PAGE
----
Bumhill campsite

Bumhill campsite

The road continues into Bwabwata National Park for further exploration.

Fifty kilometres south-east of Katima Mulilo, near Ngoma and the Botswana border, the remote Salambala Campsite provides a touch of wilderness in mopane woodland dotted with termite mounds. Be sure to visit Ngoma Craft Centre for its variety of local handicraft including its baskets, mats, wood carvings and clay pots.

Exploring the Zambezi by mukoro

Exploring the Zambezi by mukoro

Reverberating sounds of bird calls, the chiming of frogs, the rare sight of lechwe in the distance, the bark of a kudu in the night, the grunt of a hippo in the waterways, and the grace of water lilies are some of the cherished pleasures of camping in the Caprivi.

Popa falls

Popa falls


  • If staying at the community campsites, come prepared by bringing your own drinking water, as it is often pumped directly from the rivers.
  • Don’t swim in the rivers; the Caprivi is crocodile and hippo territory.
  • It is advisable to have a hot shower in the evening if the campsite makes use of solar power, as the water will have cooled by morning.
  • For all Trans-Caprivi campsites, it is recommended to check the condition of the roads during the rainy season before your arrival.
  • 4x4s are required for the Caprivi national parks – Bwabwata, Mamili and Mudumu.


The Caprivi corridor was named after German Chancellor, Count George Leo von Caprivi. In 1890 he negotiated with the United Kingdom that the northern strip of Bechuanaland (the present-day Botswana) be annexed to German South-West Africa as part of the Heligoland-Zanzibar Treaty. The Germans hoped this would give them access into the African interior via the Zambezi River. They didn’t take into account, however, that the Zambezi plummets down Victoria Falls along its journey.


Elephant by Paul van Schalkwyk.

Elephant by Paul van Schalkwyk.

The chilli-bomb project in the Caprivi Region of Namibia was initiated by the Integrated Rural Development and Nature Conservation (IRDNC) in 2004 to thwart the attempts of elephants to dine on the crops cultivated by community members.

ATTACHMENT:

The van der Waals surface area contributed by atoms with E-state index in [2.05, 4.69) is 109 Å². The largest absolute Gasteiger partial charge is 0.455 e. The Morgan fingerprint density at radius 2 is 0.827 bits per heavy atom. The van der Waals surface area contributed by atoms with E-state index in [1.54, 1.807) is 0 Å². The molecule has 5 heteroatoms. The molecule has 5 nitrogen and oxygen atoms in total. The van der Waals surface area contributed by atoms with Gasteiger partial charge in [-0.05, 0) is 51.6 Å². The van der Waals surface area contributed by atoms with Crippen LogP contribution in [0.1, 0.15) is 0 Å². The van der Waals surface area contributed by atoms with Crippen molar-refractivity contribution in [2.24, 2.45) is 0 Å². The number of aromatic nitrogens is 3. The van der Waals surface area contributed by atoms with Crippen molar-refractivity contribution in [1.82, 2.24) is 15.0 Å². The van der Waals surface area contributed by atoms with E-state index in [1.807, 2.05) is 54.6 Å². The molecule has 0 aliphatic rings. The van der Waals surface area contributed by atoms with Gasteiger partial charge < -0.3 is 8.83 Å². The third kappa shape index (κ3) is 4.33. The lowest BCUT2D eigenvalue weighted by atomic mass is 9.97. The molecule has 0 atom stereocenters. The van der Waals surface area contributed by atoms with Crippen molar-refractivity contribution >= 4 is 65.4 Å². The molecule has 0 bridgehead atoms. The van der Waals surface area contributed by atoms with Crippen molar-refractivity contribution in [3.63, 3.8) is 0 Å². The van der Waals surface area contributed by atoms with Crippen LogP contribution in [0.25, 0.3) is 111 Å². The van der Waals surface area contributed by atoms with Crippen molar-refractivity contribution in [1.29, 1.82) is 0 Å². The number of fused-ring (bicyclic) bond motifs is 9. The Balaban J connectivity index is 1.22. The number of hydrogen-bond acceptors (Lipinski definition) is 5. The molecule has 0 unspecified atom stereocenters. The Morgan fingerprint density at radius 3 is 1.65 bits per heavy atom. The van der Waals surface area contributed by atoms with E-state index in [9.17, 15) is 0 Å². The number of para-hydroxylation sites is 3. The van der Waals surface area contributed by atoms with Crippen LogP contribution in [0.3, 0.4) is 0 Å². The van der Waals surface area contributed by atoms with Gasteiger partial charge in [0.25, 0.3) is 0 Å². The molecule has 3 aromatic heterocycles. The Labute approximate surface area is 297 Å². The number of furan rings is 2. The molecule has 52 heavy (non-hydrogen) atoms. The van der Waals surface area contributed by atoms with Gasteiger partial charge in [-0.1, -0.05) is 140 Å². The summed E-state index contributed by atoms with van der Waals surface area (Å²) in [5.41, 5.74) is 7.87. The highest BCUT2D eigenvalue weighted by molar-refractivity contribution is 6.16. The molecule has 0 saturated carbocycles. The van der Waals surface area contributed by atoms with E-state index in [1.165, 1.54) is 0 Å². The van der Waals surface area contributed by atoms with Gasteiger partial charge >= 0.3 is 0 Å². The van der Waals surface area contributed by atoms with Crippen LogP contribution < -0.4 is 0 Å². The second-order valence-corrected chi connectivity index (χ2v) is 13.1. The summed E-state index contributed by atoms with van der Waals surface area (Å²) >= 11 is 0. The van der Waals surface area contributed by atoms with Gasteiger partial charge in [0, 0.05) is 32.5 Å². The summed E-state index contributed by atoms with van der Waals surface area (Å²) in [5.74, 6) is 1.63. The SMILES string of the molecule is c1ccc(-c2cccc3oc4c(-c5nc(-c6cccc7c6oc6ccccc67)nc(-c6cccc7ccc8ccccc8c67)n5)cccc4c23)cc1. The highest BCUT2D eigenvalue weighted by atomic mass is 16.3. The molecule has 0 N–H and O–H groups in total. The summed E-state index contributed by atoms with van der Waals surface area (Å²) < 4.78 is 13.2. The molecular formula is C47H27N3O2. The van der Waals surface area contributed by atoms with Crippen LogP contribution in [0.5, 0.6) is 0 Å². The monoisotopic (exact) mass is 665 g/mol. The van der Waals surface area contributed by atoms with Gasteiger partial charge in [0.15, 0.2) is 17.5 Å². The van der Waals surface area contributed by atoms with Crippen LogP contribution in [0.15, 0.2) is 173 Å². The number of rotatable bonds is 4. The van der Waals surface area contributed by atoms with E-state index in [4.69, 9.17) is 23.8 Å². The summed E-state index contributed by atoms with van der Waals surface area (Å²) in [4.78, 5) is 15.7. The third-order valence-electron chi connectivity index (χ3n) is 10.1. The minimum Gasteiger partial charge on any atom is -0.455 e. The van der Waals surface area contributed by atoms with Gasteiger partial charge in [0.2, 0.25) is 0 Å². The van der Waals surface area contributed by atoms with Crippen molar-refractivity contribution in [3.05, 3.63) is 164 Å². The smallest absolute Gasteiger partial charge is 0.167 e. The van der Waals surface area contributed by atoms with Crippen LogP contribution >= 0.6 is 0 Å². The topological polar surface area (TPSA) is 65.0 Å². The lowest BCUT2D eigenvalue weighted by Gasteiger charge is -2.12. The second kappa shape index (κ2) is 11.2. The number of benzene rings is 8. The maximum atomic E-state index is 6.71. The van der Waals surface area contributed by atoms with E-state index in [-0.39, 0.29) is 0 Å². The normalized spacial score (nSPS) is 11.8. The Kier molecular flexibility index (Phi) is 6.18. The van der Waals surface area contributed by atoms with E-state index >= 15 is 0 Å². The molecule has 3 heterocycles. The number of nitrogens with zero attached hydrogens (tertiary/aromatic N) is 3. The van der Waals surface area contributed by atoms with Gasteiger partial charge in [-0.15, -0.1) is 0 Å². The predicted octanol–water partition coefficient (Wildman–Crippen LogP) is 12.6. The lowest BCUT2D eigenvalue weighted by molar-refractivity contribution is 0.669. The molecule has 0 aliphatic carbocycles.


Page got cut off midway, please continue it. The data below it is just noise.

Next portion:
Dried chillies are ground to a powder and mixed with dung to make an ‘elephant chilli bomb’ or ‘elephant coil’. When lit, the strong chilli smoke deters the elephants, driving them off effectively and precluding any need for aggression.


The area is a good example of how people and wildlife can live harmoniously side by side, and of the success of the conservancy programme in Namibia. Communities in registered conservancies take responsibility for and simultaneously benefit from the wildlife – and tourism – in their areas. Wildlife has been reintroduced into conservancies, re-stocking once-abundant areas. Through the game-guard system, poaching is monitored and wildlife has increased.


Living museum of the Mafwe dancers

Living museum of the Mafwe dancers

The creative concept of the living museum was developed by the Living Culture Foundation of Namibia. The Living Museum of the Mafwe provides the opportunity for visitors to experience the traditional life of the Mafwe, while reinforcing their traditional culture. Visitors can experience the hip-waggling dances, buy locally produced crafts, and learn about traditional fishing methods and local weaving techniques. Slow down and meet the local Caprivians for an unparalleled experience.

The Living Museum is located before Kongola, 19 km down the D3502.



Mashi Crafts is an art-and-crafts outlet not to be missed on the Trans-Caprivi route. It stocks the well-crafted items, including high-quality baskets, wood-carvings and reed mats made by the surrounding communities. The Caprivians are talented craftspeople known for their time-consuming crafts. Mashi Crafts provides a much-needed outlet for these Caprivian works of art. Situated at the B8/D3502 intersection in Kongola, this is the place for buying Namibian gifts to take home with you.


The Bwabwata National Park extends across the Caprivi corridor from the Okavango River in the west to the Kwando River in the east. It is home to myriad wetland and woodland bird species and an abundance of wildlife, including roan, sable, elephant and buffalo. What is unusual and innovative about Bwabwata, is that there are communities living within its boundaries. When Namibia gained independence in 1990 there were thousands of people living in the Caprivi Game Park, as Bwabwata was then called. An ingenious solution was found – the area was zoned into conservation areas and a multiple-use area for the residents.

Text and photographs Ron Swilling

This article originally appeared in the Travel News Namibia 2013 Autumn edition. 



Travel News Namibia
Travel News Namibia
Travel News Namibia is a high-quality glossy Namibia travel and lifestyle magazine tasked with promoting Namibia to the world. With riveting stories, first-hand encounters and magnificent photographs showcasing tourism, travel, nature, adventure and conservation, TNN is the ultimate and most comprehensive guide to exploring Namibia. Travel News Namibia is published in five different editions per year. These include four English- language editions and one German. Travel News Namibia is for sale in Namibia and South Africa.